It is well known that the size, composition, and morphology of the abrasive particles used in a CMP slurry can have a profound effect on the polishing rate and surface finishing. Over the years, CMP slurries have been formulated using abrasive particles formed using, for example, alumina (Al2O3), cerium oxide, or ceria (CeO2), iron oxide (Fe2O3), silica (SiO2), silicon carbide (SiC), silicon nitride (Si3N4), tin oxide (SnO2), titania (TiO2), titanium carbide (TiC), tungsten oxide (WO3), yttria (Y2O3), zirconia (ZrO2), and combinations thereof.

Known abrasive particles for use in CMP slurries include colloidal silica, which is produced by condensation in aqueous solution. Another is fumed silica, which may be produced by a continuous flame hydrolysis technique involving the conversion of silicon tetrachloride (SiCl4) to the gas phase using an oxy-hydrogen flame. Fumed silica is by far the most widely used abrasive particle.

Calcination is another method of producing abrasive particles for use in CMP slurries. During the calcination process, precursors such as carbonates, oxalates, nitrates, and sulfates, are converted into their corresponding oxides at very high temperature. After the calcination process is complete, the resulting oxides must be milled to obtain proper particle sizes and distributions to provide desired removal rates and to prevent scratching.

The calcination process, although widely used, does present certain disadvantages. For example, it tends to be energy intensive and can produce toxic and/or corrosive gaseous byproducts. In addition, contaminants are easily introduced during the calcination and subsequent milling processes. Finally, it is difficult to obtain a narrow particle size distribution.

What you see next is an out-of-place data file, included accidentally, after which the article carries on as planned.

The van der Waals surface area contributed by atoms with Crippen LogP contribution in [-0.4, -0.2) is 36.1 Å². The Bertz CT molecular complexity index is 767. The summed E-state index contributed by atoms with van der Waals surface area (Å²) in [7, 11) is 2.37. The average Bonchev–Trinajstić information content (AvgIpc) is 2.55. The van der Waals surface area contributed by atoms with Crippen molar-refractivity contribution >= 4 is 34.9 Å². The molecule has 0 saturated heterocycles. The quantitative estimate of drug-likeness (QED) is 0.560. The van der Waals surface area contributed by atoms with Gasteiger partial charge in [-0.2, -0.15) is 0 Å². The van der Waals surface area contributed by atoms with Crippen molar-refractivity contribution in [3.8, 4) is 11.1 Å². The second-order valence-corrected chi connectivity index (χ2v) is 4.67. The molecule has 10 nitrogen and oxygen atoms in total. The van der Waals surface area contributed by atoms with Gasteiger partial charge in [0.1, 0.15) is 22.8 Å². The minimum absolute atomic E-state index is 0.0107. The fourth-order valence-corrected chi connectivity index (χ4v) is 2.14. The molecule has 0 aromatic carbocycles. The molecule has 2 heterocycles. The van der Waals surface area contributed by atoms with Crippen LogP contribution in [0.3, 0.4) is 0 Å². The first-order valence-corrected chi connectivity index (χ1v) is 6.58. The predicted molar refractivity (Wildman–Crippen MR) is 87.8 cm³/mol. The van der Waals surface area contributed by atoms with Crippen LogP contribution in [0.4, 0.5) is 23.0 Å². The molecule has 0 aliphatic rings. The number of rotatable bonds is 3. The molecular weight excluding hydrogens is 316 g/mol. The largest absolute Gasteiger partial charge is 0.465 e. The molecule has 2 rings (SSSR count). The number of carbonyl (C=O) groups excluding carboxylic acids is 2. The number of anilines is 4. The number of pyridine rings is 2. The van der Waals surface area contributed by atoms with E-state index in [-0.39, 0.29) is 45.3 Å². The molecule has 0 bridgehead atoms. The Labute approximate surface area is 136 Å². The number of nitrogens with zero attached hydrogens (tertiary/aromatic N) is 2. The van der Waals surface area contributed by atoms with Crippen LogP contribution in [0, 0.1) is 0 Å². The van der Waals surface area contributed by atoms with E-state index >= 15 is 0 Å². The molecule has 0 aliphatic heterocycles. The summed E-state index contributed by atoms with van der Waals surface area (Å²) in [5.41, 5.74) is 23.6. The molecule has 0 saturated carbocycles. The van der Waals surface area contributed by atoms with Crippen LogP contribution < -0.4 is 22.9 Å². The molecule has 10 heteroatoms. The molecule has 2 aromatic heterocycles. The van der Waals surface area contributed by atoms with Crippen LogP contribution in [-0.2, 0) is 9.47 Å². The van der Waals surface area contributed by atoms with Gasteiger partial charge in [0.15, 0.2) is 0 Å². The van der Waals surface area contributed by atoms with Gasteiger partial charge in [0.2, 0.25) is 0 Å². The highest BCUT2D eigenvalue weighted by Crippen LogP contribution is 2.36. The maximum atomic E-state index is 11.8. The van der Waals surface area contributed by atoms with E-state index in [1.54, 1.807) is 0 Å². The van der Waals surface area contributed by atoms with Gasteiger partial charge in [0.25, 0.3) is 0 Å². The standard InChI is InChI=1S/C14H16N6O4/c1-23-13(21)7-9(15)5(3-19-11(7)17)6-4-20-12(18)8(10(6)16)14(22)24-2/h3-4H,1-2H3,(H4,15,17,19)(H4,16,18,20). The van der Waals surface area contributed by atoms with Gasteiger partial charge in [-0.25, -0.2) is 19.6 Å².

The basic mechanism of the CMP process is the simultaneous formation of a removable surface layer, such as via oxidation of a metal surface or via hydrolysis of an oxide or nitride layer, coupled with the mechanical removal of the removable surface layer using abrasive particles pressed between a work piece and a polishing pad that are in motion relative to one another. In CMP slurries for removing copper films, the mechanical (abrasive) effect and oxidizing function are separately provided by the different components. That is, abrasive particles mainly contribute the mechanical effect, while chemical oxidizing agents give rise to a chemical (redox) reaction.

Numerous chemical additives exist to improve film removal rates, to adjust the selectivity of removal rates between various materials, and to allow better surface finishing and fewer defects. Hydrogen peroxide, ferric nitrate, potassium iodate and periodate are widely used as oxidizing chemicals in copper CMP slurries, to improve removal rates relative to slurries having only abrasive particles. Most CMP slurries are formed by combining two separate components, namely: (1) abrasive particles dispersed in a liquid medium; and (2) chemical additives (e.g., a chemical oxidizer). The separate components are mixed together immediately prior to use and, once blended, have a shelf life of typically only about 5 days or less. The chemical oxidizer in conventional CMP slurries tends to lose its oxidative efficacy if it remains unused for long periods.

While the use of chemical oxidizers improves the metal removal rate to industrially practicable levels, the chemical oxidizers in the slurry continue to oxidize metal until they are expended or removed. Hence, chemical oxidizers are one of main contributors to the problem of dishing or pitting of metal surfaces, which results from continued oxidative attack on an already planar metal surface, even in the absence of abrasive particles.

BRIEF SUMMARY OF THE INVENTION